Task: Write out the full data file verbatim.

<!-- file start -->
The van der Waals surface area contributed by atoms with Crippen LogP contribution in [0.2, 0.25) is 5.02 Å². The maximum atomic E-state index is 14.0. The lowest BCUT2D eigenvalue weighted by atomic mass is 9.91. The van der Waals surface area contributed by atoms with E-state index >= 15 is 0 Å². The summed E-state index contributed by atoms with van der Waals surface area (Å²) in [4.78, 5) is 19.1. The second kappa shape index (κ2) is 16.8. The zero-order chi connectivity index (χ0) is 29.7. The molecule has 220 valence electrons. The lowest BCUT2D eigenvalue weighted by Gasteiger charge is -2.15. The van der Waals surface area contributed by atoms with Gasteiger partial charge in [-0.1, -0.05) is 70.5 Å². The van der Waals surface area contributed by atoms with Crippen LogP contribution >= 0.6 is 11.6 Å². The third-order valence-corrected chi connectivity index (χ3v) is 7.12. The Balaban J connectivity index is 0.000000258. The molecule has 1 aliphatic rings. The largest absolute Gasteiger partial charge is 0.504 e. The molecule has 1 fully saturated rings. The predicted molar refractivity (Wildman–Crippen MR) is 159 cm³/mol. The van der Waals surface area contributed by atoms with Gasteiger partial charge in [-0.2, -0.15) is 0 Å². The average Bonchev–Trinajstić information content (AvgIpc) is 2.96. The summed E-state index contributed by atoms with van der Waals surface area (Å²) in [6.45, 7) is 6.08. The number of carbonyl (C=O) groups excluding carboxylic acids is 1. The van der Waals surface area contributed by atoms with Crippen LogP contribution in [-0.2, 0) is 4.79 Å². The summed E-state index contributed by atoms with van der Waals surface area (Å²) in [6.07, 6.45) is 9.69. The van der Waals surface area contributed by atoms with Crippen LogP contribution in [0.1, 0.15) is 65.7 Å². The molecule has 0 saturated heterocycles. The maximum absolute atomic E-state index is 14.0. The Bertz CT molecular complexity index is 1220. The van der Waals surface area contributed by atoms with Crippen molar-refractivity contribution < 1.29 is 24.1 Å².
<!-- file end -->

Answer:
The van der Waals surface area contributed by atoms with Crippen LogP contribution in [0.2, 0.25) is 5.02 Å². The maximum atomic E-state index is 14.0. The lowest BCUT2D eigenvalue weighted by atomic mass is 9.91. The van der Waals surface area contributed by atoms with E-state index >= 15 is 0 Å². The summed E-state index contributed by atoms with van der Waals surface area (Å²) in [4.78, 5) is 19.1. The second kappa shape index (κ2) is 16.8. The zero-order chi connectivity index (χ0) is 29.7. The molecule has 220 valence electrons. The lowest BCUT2D eigenvalue weighted by Gasteiger charge is -2.15. The van der Waals surface area contributed by atoms with Gasteiger partial charge in [-0.1, -0.05) is 70.5 Å². The van der Waals surface area contributed by atoms with Crippen LogP contribution >= 0.6 is 11.6 Å². The third-order valence-corrected chi connectivity index (χ3v) is 7.12. The Balaban J connectivity index is 0.000000258. The molecule has 1 aliphatic rings. The largest absolute Gasteiger partial charge is 0.504 e. The molecule has 1 fully saturated rings. The predicted molar refractivity (Wildman–Crippen MR) is 159 cm³/mol. The van der Waals surface area contributed by atoms with Gasteiger partial charge in [-0.2, -0.15) is 0 Å². The average Bonchev–Trinajstić information content (AvgIpc) is 2.96. The summed E-state index contributed by atoms with van der Waals surface area (Å²) in [6.45, 7) is 6.08. The number of carbonyl (C=O) groups excluding carboxylic acids is 1. The van der Waals surface area contributed by atoms with Crippen LogP contribution in [-0.2, 0) is 4.79 Å². The summed E-state index contributed by atoms with van der Waals surface area (Å²) in [6.07, 6.45) is 9.69. The van der Waals surface area contributed by atoms with Crippen LogP contribution in [0.1, 0.15) is 65.7 Å². The molecule has 0 saturated heterocycles. The maximum absolute atomic E-state index is 14.0. The Bertz CT molecular complexity index is 1220. The van der Waals surface area contributed by atoms with Crippen molar-refractivity contribution < 1.29 is 24.1 Å².